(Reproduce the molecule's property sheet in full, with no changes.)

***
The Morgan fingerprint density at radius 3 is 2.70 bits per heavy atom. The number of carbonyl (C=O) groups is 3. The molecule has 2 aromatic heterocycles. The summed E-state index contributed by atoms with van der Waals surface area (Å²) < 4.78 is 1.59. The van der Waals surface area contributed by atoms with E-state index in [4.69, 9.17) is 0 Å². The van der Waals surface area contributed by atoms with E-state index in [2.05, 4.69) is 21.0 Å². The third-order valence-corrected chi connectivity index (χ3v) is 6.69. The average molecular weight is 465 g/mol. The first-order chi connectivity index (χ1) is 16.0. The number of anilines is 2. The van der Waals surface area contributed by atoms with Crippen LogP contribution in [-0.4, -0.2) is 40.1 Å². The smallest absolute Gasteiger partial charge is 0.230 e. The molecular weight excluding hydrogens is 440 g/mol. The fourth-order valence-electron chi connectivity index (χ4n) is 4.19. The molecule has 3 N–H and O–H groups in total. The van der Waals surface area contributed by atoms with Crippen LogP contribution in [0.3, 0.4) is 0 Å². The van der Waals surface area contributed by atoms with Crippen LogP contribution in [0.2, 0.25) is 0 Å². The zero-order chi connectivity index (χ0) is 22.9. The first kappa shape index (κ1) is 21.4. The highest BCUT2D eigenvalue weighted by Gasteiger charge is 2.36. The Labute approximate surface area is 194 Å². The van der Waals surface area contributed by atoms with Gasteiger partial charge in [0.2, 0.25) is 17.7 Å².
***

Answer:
The Morgan fingerprint density at radius 3 is 2.70 bits per heavy atom. The number of carbonyl (C=O) groups is 3. The molecule has 2 aromatic heterocycles. The summed E-state index contributed by atoms with van der Waals surface area (Å²) < 4.78 is 1.59. The van der Waals surface area contributed by atoms with E-state index in [4.69, 9.17) is 0 Å². The van der Waals surface area contributed by atoms with E-state index in [2.05, 4.69) is 21.0 Å². The third-order valence-corrected chi connectivity index (χ3v) is 6.69. The average molecular weight is 465 g/mol. The first-order chi connectivity index (χ1) is 16.0. The number of anilines is 2. The van der Waals surface area contributed by atoms with Crippen LogP contribution in [-0.4, -0.2) is 40.1 Å². The smallest absolute Gasteiger partial charge is 0.230 e. The molecular weight excluding hydrogens is 440 g/mol. The fourth-order valence-electron chi connectivity index (χ4n) is 4.19. The molecule has 3 N–H and O–H groups in total. The van der Waals surface area contributed by atoms with Crippen LogP contribution in [0.3, 0.4) is 0 Å². The van der Waals surface area contributed by atoms with Crippen LogP contribution in [0.2, 0.25) is 0 Å². The zero-order chi connectivity index (χ0) is 22.9. The first kappa shape index (κ1) is 21.4. The highest BCUT2D eigenvalue weighted by Gasteiger charge is 2.36. The Labute approximate surface area is 194 Å². The van der Waals surface area contributed by atoms with Gasteiger partial charge in [0.2, 0.25) is 17.7 Å².